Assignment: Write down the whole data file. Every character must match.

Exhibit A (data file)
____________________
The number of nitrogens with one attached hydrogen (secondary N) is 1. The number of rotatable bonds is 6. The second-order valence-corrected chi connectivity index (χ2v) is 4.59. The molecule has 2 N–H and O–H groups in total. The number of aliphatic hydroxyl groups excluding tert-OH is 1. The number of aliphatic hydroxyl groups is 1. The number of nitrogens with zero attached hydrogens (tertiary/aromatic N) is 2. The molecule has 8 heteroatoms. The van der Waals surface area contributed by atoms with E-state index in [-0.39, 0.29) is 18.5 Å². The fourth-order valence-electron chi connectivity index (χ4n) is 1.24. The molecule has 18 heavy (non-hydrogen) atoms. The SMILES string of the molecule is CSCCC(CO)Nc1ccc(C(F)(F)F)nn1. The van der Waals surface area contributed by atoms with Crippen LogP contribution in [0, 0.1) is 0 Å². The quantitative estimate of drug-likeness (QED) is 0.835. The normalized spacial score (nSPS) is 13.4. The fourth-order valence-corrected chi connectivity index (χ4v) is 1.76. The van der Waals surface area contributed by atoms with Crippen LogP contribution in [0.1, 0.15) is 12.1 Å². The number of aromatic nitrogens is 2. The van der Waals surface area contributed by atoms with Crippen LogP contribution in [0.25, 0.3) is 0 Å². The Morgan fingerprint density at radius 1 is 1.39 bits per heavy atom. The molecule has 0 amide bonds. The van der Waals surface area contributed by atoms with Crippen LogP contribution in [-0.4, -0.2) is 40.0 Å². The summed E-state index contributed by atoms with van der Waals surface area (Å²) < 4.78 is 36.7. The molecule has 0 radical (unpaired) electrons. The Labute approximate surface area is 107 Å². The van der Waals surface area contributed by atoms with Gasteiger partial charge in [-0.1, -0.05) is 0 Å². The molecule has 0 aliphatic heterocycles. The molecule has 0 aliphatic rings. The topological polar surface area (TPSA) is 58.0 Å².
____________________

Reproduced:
The number of nitrogens with one attached hydrogen (secondary N) is 1. The number of rotatable bonds is 6. The second-order valence-corrected chi connectivity index (χ2v) is 4.59. The molecule has 2 N–H and O–H groups in total. The number of aliphatic hydroxyl groups excluding tert-OH is 1. The number of aliphatic hydroxyl groups is 1. The number of nitrogens with zero attached hydrogens (tertiary/aromatic N) is 2. The molecule has 8 heteroatoms. The van der Waals surface area contributed by atoms with E-state index in [-0.39, 0.29) is 18.5 Å². The fourth-order valence-electron chi connectivity index (χ4n) is 1.24. The molecule has 18 heavy (non-hydrogen) atoms. The SMILES string of the molecule is CSCCC(CO)Nc1ccc(C(F)(F)F)nn1. The van der Waals surface area contributed by atoms with Crippen LogP contribution in [0, 0.1) is 0 Å². The quantitative estimate of drug-likeness (QED) is 0.835. The normalized spacial score (nSPS) is 13.4. The fourth-order valence-corrected chi connectivity index (χ4v) is 1.76. The van der Waals surface area contributed by atoms with Crippen LogP contribution in [0.1, 0.15) is 12.1 Å². The number of aromatic nitrogens is 2. The van der Waals surface area contributed by atoms with Crippen LogP contribution in [0.25, 0.3) is 0 Å². The Morgan fingerprint density at radius 1 is 1.39 bits per heavy atom. The molecule has 0 amide bonds. The van der Waals surface area contributed by atoms with Crippen LogP contribution in [-0.4, -0.2) is 40.0 Å². The summed E-state index contributed by atoms with van der Waals surface area (Å²) < 4.78 is 36.7. The molecule has 0 radical (unpaired) electrons. The Labute approximate surface area is 107 Å². The van der Waals surface area contributed by atoms with Gasteiger partial charge in [-0.1, -0.05) is 0 Å². The molecule has 0 aliphatic heterocycles. The molecule has 0 aliphatic rings. The topological polar surface area (TPSA) is 58.0 Å².